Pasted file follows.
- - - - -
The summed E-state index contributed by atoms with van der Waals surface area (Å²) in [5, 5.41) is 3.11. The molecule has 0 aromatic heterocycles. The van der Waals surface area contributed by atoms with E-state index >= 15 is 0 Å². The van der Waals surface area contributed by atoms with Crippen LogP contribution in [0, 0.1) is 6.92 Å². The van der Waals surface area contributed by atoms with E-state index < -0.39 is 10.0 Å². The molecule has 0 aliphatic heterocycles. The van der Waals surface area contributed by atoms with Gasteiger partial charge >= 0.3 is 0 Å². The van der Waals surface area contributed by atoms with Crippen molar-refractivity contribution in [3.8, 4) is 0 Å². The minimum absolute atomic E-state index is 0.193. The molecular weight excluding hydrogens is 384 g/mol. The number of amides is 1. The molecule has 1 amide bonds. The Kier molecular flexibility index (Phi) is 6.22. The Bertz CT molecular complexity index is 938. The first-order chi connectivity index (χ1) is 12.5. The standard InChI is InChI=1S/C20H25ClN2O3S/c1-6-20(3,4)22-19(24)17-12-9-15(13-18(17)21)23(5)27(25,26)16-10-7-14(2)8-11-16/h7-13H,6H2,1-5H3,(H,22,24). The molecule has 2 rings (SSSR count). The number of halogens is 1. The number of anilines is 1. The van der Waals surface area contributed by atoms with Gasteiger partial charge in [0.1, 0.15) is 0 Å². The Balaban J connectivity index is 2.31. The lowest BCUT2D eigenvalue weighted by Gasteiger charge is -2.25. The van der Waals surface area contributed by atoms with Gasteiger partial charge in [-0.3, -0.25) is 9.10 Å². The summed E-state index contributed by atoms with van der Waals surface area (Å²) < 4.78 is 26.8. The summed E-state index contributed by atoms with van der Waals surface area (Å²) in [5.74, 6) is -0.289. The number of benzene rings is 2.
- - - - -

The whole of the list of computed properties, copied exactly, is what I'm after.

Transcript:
The summed E-state index contributed by atoms with van der Waals surface area (Å²) in [5, 5.41) is 3.11. The molecule has 0 aromatic heterocycles. The van der Waals surface area contributed by atoms with E-state index >= 15 is 0 Å². The van der Waals surface area contributed by atoms with Crippen LogP contribution in [0, 0.1) is 6.92 Å². The van der Waals surface area contributed by atoms with E-state index < -0.39 is 10.0 Å². The molecule has 0 aliphatic heterocycles. The van der Waals surface area contributed by atoms with Gasteiger partial charge >= 0.3 is 0 Å². The van der Waals surface area contributed by atoms with Crippen molar-refractivity contribution in [3.8, 4) is 0 Å². The minimum absolute atomic E-state index is 0.193. The molecular weight excluding hydrogens is 384 g/mol. The number of amides is 1. The molecule has 1 amide bonds. The Kier molecular flexibility index (Phi) is 6.22. The Bertz CT molecular complexity index is 938. The first-order chi connectivity index (χ1) is 12.5. The standard InChI is InChI=1S/C20H25ClN2O3S/c1-6-20(3,4)22-19(24)17-12-9-15(13-18(17)21)23(5)27(25,26)16-10-7-14(2)8-11-16/h7-13H,6H2,1-5H3,(H,22,24). The molecule has 2 rings (SSSR count). The number of halogens is 1. The number of anilines is 1. The van der Waals surface area contributed by atoms with Gasteiger partial charge in [0.1, 0.15) is 0 Å². The Balaban J connectivity index is 2.31. The lowest BCUT2D eigenvalue weighted by Gasteiger charge is -2.25. The van der Waals surface area contributed by atoms with Gasteiger partial charge in [-0.3, -0.25) is 9.10 Å². The summed E-state index contributed by atoms with van der Waals surface area (Å²) < 4.78 is 26.8. The summed E-state index contributed by atoms with van der Waals surface area (Å²) in [5.74, 6) is -0.289. The number of benzene rings is 2.